I traded into the frame with WFF member Riverman who was looking to downsize as I was looking to get bigger. This frame is 54" center to center, so it really is not a big wide craft, but it is bigger than my two person PAC 1200 was and has more carrying capacity. That made getting this outfitted more affordable than I had imagined, we can chat about that via PM if you'd like. My tubes are 14' x 22" and I have had myself and two other big fellas in the boat at one time on the Upper Yakima. It did row more sluggish with that load than it did with my family on board or with two lighter dudes and I, but it still floated well and maneuvered decent. I think that when not heavily loaded it is pretty responsive.

    I've got nothing negative to say about a DB, all the days I've spent in one as a passenger or even trying to learn to row makes me think that when handled right they can do just about anything you want. I do like the inflatable bounce factor, like I said, I'm a rookie rower.

    I don't know anything about your coastal rivers in OR, but I've had mine on the Hoh and it handled just fine (again given the fact that I was at the controls and got me and Rob into some trouble on one day) but the boat really impressed during that trip. If you ever make it up this way you can check it out, maybe we can coordinate some float time or something. Bring the spastic princess and we can toss it on a nearby lake and you can see how you like it. Given a chance to test drive all three types of craft I'd highly recommend it. I'd love to have more boats but if I were to show up with a bath tub toy boat I'd be in big trouble with the house boss.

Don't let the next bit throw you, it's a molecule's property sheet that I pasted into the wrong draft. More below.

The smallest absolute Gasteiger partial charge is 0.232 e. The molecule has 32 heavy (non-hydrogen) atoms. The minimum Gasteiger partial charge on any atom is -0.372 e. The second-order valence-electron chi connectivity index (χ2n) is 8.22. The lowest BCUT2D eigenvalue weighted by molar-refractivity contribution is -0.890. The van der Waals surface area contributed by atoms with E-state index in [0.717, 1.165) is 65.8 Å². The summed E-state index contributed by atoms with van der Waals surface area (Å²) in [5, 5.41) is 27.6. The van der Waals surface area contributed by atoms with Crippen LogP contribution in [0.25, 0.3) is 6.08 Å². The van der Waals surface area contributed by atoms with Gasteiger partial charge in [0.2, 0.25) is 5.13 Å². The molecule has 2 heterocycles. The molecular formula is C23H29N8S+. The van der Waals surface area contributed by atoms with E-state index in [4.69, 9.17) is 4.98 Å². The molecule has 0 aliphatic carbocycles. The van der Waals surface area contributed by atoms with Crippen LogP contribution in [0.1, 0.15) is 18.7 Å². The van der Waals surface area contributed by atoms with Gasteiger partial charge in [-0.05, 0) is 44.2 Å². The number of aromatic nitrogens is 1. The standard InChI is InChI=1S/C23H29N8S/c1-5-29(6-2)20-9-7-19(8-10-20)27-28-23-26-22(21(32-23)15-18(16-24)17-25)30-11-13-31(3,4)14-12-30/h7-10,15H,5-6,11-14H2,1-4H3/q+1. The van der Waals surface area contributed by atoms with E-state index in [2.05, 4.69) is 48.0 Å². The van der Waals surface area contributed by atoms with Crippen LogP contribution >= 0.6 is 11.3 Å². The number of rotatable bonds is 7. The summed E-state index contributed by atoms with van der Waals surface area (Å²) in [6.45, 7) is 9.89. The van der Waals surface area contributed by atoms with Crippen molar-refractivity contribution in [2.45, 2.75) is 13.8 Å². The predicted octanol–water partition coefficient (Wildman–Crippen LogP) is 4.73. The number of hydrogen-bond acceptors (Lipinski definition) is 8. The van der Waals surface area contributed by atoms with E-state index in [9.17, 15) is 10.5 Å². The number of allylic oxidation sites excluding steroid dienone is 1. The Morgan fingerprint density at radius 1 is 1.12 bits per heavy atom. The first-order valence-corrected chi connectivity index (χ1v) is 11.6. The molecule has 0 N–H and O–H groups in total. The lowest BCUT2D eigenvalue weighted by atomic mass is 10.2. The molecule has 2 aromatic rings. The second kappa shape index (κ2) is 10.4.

13. Shapp Active Member

    Posts: 222
    Back to the state of my birth (OR)
    Ratings: +37 / 0
    My preference, have currently 1 16' aluminum drift boat, 2 14' rafts, 1 12' cataraft, 1 double inflatable kayak, and 1 canoe in the family armada, and growing up fishin the Willamette basin and Mid Coast rivers:

    Winter fishing: drift boat
    Summer fishing: drift boat
    Heavy whitewater single rower: cataraft
    heavy whitewater: raft with paddle crew
    Multiday rafting/fishing: raft or cat
    creeking and surfing: inflatable kayak
    Crabbing: drift boat with motor or canoe with outrigger (nearshore), or grandma's 18' alumaweld sled
    Lake fishing: drift boat with motor or canoe